Neuromotor dysfunction after a concussion is common, but balance tests used to assess neuromotor dysfunction are typically subjective. Current objective balance tests are either cost- or space-prohibitive, or utilize a static balance protocol, which may mask neuromotor dysfunction due to the simplicity of the task. To address this gap, our team developed an Android-based smartphone app (portable and cost-effective) that uses the sensors in the device (objective) to record movement profiles during a stepping-in-place task (dynamic movement). The purpose of this study was to examine the extent to which our custom smartphone app and protocol could discriminate neuromotor behavior between concussed and non-concussed participants. Data were collected at two university laboratories and two military sites. Participants included civilians and Service Members (N = 216) with and without a clinically diagnosed concussion. Kinematic and variability metrics were derived from a thigh angle time series while the participants completed a series of stepping-in-place tasks in three conditions: eyes open, eyes closed, and head shake. We observed that the standard deviation of the mean maximum angular velocity of the thigh was higher in the participants with a concussion history in the eyes closed and head shake conditions of the stepping-in-place task. Consistent with the optimal movement variability hypothesis, we showed that increased movement variability occurs in participants with a concussion history, for which our smartphone app and protocol were sensitive enough to capture.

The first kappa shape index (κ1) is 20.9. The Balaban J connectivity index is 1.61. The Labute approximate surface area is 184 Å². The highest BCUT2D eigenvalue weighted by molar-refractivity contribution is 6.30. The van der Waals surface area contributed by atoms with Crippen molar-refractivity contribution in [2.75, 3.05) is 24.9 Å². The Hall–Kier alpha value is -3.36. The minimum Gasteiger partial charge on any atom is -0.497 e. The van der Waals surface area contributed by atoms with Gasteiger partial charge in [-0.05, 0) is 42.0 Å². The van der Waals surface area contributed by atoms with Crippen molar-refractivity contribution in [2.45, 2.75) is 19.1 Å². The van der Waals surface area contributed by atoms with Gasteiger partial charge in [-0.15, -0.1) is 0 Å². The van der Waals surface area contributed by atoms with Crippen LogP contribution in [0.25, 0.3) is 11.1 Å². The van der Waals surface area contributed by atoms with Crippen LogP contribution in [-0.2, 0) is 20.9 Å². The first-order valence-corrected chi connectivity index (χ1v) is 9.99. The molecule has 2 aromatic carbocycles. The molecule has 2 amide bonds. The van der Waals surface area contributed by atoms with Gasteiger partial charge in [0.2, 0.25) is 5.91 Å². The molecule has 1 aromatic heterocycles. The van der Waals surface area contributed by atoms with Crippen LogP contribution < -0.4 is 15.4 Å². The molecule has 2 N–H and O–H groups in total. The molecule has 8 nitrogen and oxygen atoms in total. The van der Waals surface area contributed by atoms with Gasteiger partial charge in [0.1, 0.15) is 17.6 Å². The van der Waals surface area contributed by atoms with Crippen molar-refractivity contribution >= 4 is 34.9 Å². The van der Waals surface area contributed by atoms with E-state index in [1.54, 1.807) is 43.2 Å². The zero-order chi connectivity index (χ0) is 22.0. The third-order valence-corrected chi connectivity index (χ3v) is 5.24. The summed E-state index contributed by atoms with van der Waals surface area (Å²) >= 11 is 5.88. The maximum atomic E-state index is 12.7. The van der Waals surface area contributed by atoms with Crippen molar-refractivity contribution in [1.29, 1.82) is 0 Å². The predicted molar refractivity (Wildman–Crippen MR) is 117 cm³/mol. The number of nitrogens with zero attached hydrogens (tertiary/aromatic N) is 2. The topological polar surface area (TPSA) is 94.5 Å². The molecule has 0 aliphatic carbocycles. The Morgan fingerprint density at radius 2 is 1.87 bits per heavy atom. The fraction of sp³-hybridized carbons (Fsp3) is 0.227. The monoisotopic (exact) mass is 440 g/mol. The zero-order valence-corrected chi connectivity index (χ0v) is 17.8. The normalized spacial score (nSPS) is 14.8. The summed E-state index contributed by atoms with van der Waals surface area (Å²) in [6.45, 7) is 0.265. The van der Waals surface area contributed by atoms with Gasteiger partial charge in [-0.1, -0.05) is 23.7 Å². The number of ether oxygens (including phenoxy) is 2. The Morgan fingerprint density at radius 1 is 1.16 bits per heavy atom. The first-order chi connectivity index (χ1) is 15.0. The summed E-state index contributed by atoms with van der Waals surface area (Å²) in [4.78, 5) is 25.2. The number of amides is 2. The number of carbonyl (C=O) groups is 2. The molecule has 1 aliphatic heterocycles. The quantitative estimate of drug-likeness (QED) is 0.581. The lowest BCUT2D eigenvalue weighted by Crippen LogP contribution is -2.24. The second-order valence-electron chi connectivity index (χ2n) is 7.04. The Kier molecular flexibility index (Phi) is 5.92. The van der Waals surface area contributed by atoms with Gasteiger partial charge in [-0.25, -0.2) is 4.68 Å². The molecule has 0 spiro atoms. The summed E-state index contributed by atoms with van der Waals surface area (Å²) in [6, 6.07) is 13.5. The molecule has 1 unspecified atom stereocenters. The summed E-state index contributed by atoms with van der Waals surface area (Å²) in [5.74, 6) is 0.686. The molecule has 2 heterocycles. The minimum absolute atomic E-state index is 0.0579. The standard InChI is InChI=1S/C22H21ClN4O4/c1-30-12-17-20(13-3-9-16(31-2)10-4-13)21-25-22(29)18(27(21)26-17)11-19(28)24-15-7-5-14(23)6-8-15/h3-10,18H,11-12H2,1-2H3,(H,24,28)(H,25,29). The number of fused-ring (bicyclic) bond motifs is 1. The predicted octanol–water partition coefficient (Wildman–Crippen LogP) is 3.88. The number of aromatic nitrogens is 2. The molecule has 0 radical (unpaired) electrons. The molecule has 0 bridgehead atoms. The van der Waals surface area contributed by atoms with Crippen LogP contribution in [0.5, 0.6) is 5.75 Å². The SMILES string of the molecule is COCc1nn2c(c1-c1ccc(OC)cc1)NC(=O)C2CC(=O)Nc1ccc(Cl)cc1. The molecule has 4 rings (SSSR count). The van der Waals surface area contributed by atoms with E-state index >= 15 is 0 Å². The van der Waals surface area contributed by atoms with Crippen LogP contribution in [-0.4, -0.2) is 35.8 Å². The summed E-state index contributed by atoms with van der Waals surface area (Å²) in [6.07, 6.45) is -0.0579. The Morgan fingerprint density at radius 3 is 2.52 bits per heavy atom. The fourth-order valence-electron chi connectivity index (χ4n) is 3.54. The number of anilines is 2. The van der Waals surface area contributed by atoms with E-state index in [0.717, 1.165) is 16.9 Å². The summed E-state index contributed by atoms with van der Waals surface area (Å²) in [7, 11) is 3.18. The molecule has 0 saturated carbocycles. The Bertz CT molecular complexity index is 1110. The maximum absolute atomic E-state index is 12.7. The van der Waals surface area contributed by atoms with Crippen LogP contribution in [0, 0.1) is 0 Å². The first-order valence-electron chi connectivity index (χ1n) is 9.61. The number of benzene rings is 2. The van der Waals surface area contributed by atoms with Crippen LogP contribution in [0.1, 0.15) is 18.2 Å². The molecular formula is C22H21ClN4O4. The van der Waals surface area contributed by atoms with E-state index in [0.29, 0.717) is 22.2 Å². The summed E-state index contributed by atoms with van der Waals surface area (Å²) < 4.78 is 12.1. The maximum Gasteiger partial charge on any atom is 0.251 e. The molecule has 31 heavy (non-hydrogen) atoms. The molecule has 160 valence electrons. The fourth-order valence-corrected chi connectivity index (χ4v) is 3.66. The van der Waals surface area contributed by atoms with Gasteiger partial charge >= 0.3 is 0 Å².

Rhea, Christopher K.; Yamada, Masahiro; Kuznetsov, Nikita A.; Jakiela, Jason T.; LoJacono, Chanel T.; Ross, Scott E.; Haran, F. J.; Bailie, Jason M.; and Wright, W. Geoffrey, "Neuromotor Changes in Participants With a Concussion History Can Be Detected With a Custom Smartphone App" (2022). Moss-Magee Rehabilitation Papers. Paper 2.
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